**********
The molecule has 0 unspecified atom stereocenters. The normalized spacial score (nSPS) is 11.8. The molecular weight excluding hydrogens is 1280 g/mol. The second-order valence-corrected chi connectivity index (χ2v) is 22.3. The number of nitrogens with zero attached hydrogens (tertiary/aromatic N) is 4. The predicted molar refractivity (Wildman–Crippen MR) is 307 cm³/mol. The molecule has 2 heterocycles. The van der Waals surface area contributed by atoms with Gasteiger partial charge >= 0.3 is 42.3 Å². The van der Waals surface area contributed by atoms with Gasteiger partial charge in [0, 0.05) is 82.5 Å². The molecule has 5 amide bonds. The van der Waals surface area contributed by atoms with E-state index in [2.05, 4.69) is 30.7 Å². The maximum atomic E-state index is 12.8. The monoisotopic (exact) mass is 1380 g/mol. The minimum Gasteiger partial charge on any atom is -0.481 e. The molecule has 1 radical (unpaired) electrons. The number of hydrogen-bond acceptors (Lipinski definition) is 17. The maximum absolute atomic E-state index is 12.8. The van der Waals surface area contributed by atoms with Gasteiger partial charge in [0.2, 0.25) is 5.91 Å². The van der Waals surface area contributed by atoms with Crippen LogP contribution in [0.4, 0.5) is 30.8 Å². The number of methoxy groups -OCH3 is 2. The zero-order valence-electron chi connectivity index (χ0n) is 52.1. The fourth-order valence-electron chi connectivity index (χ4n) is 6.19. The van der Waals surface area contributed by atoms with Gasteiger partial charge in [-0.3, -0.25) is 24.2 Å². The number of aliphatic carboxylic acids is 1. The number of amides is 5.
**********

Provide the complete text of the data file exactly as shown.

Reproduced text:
The molecule has 0 unspecified atom stereocenters. The normalized spacial score (nSPS) is 11.8. The molecular weight excluding hydrogens is 1280 g/mol. The second-order valence-corrected chi connectivity index (χ2v) is 22.3. The number of nitrogens with zero attached hydrogens (tertiary/aromatic N) is 4. The predicted molar refractivity (Wildman–Crippen MR) is 307 cm³/mol. The molecule has 2 heterocycles. The van der Waals surface area contributed by atoms with Gasteiger partial charge >= 0.3 is 42.3 Å². The van der Waals surface area contributed by atoms with Gasteiger partial charge in [0, 0.05) is 82.5 Å². The molecule has 5 amide bonds. The van der Waals surface area contributed by atoms with E-state index in [2.05, 4.69) is 30.7 Å². The maximum atomic E-state index is 12.8. The monoisotopic (exact) mass is 1380 g/mol. The minimum Gasteiger partial charge on any atom is -0.481 e. The molecule has 1 radical (unpaired) electrons. The number of hydrogen-bond acceptors (Lipinski definition) is 17. The maximum absolute atomic E-state index is 12.8. The van der Waals surface area contributed by atoms with Gasteiger partial charge in [0.2, 0.25) is 5.91 Å². The van der Waals surface area contributed by atoms with Crippen LogP contribution in [0.4, 0.5) is 30.8 Å². The number of methoxy groups -OCH3 is 2. The zero-order valence-electron chi connectivity index (χ0n) is 52.1. The fourth-order valence-electron chi connectivity index (χ4n) is 6.19. The van der Waals surface area contributed by atoms with Gasteiger partial charge in [-0.3, -0.25) is 24.2 Å². The number of aliphatic carboxylic acids is 1. The number of amides is 5.